Evaluating Teachers’ Institutes: Using the Perceptions of Social Studies Teachers to Assess the Efficacy of Their Training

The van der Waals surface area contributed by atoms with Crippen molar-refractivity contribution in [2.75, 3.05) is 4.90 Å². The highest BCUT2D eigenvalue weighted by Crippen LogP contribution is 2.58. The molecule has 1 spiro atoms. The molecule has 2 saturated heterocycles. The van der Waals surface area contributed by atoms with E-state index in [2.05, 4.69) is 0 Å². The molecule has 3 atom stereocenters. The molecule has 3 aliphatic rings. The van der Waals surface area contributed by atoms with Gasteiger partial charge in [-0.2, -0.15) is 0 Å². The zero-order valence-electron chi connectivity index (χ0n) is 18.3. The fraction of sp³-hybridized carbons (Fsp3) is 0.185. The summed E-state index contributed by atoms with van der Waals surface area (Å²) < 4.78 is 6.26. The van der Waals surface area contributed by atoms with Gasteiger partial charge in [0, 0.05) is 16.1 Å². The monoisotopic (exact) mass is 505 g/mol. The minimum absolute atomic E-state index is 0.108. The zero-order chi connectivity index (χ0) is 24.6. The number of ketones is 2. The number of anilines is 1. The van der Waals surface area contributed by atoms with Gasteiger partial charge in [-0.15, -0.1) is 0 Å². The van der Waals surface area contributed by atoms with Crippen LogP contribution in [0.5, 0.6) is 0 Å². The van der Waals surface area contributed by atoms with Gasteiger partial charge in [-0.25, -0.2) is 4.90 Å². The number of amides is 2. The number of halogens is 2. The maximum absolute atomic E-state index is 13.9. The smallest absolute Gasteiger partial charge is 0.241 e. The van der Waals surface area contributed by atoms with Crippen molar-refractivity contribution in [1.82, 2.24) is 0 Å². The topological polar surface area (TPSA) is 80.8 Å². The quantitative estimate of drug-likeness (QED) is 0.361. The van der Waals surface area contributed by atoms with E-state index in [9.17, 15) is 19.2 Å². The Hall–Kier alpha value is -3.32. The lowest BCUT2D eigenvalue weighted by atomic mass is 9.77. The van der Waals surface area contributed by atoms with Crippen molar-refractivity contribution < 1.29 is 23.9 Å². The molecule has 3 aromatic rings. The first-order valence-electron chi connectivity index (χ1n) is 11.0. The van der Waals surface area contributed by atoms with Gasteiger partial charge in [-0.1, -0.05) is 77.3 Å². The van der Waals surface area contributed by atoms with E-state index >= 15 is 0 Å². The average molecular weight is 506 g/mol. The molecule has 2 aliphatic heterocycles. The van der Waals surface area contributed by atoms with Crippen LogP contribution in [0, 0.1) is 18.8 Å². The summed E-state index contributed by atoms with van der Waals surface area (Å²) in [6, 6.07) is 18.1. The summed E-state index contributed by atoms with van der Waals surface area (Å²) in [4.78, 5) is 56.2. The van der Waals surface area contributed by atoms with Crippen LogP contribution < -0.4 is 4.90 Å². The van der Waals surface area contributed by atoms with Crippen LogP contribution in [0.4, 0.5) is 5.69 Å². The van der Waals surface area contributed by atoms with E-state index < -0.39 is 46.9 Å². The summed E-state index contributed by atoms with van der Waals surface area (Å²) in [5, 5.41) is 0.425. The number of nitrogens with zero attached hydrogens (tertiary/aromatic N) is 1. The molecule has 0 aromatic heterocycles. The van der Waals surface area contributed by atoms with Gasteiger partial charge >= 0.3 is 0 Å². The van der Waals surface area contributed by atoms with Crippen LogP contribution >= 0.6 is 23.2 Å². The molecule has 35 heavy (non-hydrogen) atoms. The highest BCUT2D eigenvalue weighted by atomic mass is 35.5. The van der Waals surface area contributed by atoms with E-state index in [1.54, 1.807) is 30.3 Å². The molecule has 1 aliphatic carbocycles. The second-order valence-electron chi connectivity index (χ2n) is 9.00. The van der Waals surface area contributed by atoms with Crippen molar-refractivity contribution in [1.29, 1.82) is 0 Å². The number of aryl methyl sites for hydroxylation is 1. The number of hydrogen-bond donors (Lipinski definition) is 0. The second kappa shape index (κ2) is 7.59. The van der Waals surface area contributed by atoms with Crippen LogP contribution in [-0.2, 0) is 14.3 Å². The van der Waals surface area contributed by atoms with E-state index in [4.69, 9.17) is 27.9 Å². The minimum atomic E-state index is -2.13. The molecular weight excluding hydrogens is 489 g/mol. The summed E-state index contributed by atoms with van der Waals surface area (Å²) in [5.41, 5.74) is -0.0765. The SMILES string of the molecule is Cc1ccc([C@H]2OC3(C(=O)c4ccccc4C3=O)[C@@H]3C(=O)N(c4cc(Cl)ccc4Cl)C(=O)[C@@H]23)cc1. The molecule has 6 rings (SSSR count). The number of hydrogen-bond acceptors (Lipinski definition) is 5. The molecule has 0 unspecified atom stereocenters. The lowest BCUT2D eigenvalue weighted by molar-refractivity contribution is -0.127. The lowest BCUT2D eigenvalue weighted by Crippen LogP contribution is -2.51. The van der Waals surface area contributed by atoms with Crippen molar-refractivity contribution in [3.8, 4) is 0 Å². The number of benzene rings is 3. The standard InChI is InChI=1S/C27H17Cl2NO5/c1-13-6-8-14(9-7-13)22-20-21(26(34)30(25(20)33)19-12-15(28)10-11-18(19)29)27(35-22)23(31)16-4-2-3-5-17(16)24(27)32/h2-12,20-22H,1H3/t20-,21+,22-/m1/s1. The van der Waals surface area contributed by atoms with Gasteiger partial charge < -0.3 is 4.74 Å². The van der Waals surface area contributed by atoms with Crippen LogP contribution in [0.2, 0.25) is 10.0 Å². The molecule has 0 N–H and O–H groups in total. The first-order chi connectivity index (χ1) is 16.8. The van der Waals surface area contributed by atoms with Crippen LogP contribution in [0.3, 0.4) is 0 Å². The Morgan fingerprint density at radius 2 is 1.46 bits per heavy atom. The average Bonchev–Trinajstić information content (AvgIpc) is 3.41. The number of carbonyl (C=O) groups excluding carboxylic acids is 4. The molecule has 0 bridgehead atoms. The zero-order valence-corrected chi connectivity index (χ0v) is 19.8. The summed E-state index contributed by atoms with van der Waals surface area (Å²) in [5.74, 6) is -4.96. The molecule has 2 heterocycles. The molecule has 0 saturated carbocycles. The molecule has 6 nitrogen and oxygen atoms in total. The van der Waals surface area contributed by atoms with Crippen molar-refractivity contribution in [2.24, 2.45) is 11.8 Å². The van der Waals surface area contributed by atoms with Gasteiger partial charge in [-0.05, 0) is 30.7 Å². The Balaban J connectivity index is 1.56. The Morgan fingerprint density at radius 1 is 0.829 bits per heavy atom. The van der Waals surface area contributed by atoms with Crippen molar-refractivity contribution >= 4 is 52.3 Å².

Students often graduate from high school with little understanding of what it means to become an active member of a democratic society, and many lack the citizenship skills required to do so. Since 2008, educators in Birmingham, AL, have attempted to counter these downward trends in civic education by experimenting with a program developed by the National Issues Forums Institute called National Issues Forums in the Classroom: A High School Program on Deliberative Democracy. The curriculum exposes students to a robust definition of citizenship, the democratic practice of deliberation, and what it takes for citizens to work through, and act on, the problems they share. In 2009, a Teachers’ Institute was added to provide additional content knowledge and preparation for teachers in their classroom exercises. This working paper by Kettering Foundation program officer Philip Lurie offers a brief synopsis of the conclusions and recommendations from a study that evaluated the Birmingham Teachers’ Institutes by assessing the perceptions of teachers on the efficacy of their training in this curriculum-specific professional development program. This study could enhance the policy field around teacher training, curriculum, and pedagogy by serving as a useful reference to policymakers as they consider the creation and implementation of other programs.